Jul 22, 2019

The Trump administration is speeding up deportation procedures

An ICE agent with U.S. Homeland Security Investigations. Photo: John Moore/Getty Images

Starting Tuesday, any arrested unauthorized immigrant who has been in the U.S. for less than 2 years could be deported without a hearing in front of an immigration judge, according to a rule set to publish in the Federal Register.

Why it matters: The expanded use of what is called "expedited removal" could make it easier for the Department of Homeland Security to deport unauthorized immigrants once they are arrested, avoiding long backlogs in the immigration court system.

  • It could result in 20,000 more immigrants being placed in expedited removal every year, according to an analysis of 2018 enforcement data by the Migration Policy Institute's Sarah Pierce.
  • But 66% of unauthorized immigrants in the U.S. have been here for 10 years or more — disqualifying them from expedited removal, according to Pew Research Center.
  • Unauthorized immigrants who are arrested and placed in expedited removal proceedings, but have been in the U.S. for under a year, still have the right to claim asylum and go through the legal asylum process.

Between the lines: The rule has long been in the works. The Immigration and Nationality Act allows DHS to modify the conditions for using expedited removal proceedings — but the administration is still likely to face legal challenges.

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Trump administration to penalize immigrants likely to use public benefits

A woman and her daugher fill out an application for food stamps. Photo: Rick Loomis/Los Angeles Times via Getty Images

A rule that would penalize immigrants who use or are likely to use public benefit programs such as food stamps, housing assistance or Medicaid will be published in the Federal Register on Wednesday.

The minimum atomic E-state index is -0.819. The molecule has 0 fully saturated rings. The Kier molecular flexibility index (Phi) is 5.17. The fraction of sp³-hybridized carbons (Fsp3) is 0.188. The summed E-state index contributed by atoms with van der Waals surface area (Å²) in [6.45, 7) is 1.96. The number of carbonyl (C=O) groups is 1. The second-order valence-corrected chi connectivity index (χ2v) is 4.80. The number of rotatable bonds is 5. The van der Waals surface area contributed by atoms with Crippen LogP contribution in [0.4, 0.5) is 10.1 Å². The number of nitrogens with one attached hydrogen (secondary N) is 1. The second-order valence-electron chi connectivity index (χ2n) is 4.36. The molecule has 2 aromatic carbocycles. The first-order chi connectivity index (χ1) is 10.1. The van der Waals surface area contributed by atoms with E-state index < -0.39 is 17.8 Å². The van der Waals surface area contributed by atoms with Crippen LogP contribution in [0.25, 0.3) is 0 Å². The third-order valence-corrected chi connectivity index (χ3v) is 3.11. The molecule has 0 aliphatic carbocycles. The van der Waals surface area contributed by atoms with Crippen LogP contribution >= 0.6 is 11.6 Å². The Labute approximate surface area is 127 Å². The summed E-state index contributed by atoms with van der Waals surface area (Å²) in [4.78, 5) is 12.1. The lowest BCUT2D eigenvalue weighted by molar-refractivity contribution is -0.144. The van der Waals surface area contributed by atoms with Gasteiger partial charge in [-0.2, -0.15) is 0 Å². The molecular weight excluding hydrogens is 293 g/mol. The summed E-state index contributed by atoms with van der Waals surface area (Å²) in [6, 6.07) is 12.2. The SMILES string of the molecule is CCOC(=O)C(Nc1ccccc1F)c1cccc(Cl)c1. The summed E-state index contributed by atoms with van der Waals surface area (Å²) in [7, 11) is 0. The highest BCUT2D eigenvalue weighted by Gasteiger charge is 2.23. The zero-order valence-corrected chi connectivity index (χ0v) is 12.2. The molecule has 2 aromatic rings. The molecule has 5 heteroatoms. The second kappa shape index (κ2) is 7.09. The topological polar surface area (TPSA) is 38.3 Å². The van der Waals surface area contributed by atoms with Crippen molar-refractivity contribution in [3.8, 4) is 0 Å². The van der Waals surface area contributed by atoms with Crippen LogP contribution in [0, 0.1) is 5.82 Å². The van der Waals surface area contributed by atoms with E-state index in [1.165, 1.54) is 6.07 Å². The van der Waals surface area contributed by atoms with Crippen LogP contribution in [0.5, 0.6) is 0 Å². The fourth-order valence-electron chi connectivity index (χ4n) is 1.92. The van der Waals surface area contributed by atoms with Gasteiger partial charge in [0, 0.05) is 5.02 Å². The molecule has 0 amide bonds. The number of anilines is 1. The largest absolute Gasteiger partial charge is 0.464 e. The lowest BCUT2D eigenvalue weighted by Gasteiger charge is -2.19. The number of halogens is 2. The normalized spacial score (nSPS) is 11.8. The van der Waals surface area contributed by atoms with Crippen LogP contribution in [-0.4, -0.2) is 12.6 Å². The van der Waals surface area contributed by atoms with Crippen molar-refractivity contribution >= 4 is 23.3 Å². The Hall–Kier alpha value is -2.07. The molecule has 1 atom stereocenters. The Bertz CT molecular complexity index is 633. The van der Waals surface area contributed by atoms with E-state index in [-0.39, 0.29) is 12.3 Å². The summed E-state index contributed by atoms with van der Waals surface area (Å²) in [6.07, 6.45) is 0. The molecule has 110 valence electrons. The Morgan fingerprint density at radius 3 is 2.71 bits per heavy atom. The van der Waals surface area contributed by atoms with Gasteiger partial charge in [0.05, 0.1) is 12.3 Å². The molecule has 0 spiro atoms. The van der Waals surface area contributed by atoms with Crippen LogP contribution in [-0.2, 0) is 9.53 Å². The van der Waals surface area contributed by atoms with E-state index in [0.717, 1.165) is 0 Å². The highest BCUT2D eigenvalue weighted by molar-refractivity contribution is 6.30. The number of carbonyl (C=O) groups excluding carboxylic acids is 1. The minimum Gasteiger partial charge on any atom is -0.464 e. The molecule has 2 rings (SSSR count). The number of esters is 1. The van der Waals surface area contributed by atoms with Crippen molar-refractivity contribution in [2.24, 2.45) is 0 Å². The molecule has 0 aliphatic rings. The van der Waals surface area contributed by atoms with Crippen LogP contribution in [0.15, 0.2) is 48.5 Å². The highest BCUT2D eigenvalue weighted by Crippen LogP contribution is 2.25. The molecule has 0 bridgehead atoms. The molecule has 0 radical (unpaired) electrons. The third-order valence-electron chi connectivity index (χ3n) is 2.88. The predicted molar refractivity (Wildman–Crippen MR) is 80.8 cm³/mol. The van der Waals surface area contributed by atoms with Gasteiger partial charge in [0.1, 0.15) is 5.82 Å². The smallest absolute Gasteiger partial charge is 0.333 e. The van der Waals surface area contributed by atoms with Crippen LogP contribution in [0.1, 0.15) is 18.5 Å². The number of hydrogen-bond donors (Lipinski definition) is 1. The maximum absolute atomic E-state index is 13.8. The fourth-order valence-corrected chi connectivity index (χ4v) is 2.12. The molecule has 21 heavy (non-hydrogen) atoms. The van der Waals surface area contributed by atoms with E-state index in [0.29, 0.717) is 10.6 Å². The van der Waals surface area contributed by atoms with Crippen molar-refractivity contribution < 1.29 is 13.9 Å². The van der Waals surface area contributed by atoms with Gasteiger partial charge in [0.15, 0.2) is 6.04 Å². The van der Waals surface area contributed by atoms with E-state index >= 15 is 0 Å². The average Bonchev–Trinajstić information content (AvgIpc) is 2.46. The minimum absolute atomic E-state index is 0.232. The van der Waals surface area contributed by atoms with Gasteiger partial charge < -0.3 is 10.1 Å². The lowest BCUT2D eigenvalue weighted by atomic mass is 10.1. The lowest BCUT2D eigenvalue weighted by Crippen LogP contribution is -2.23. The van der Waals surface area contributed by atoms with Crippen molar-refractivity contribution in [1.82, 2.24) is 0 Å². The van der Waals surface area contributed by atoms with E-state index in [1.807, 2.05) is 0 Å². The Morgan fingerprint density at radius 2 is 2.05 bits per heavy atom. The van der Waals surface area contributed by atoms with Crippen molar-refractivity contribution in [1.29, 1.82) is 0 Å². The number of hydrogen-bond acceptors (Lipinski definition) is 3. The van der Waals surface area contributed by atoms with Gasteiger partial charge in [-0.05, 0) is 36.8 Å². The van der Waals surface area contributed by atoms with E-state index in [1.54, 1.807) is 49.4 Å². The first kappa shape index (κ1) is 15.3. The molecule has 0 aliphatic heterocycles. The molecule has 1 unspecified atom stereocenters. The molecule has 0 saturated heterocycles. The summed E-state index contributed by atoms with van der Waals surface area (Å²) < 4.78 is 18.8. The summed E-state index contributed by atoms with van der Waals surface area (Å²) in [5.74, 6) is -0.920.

Why it matters: The long-anticipated rule will make it much harder for immigrants with low incomes or low levels of education to obtain visas or green cards. It will also be much harder for immigrants already in the U.S. to stay longer, change their immigration status or become citizens if they have used any of the specified safety net programs.

Go deeperArrowAug 12, 2019

California counties file lawsuit against Trump admin green card rule

A woman who's applying for food stamps in Orange, California. Photo: Rick Loomis/Los Angeles Times via Getty Images

San Francisco and Santa Clara counties filed a lawsuit Tuesday challenging a Trump administration move to penalize immigrants who use or are likely to use public benefit programs such as food stamps, housing assistance or Medicaid.

Why it matters: Per Axios' Stef Knight, the rule would make it much harder for immigrants with low incomes or low levels of education to obtain visas or green cards. And it would be much harder for immigrants already in the U.S. to stay longer, change their immigration status or become citizens if they have used any of the specified safety net programs.

Go deeperArrowAug 14, 2019

Immigrant-owned businesses contribute billions to U.S. economy

Illustration: Sarah Grillo/Axios

Immigrants in the U.S. are twice as likely to start businesses as their native counterparts for a myriad of reasons, generating at least $1 trillion in annual sales revenue, per the New American Economy (NAE).

Driving the news: President Trump recently issued an immigration rule that targets legal immigrants "who are likely to use public benefit programs" — positioning them as a burden on taxpayers. However, studies show that immigrant-owned small businesses in the U.S. generate billions of dollars in tax revenue each year.

Go deeperArrowAug 17, 2019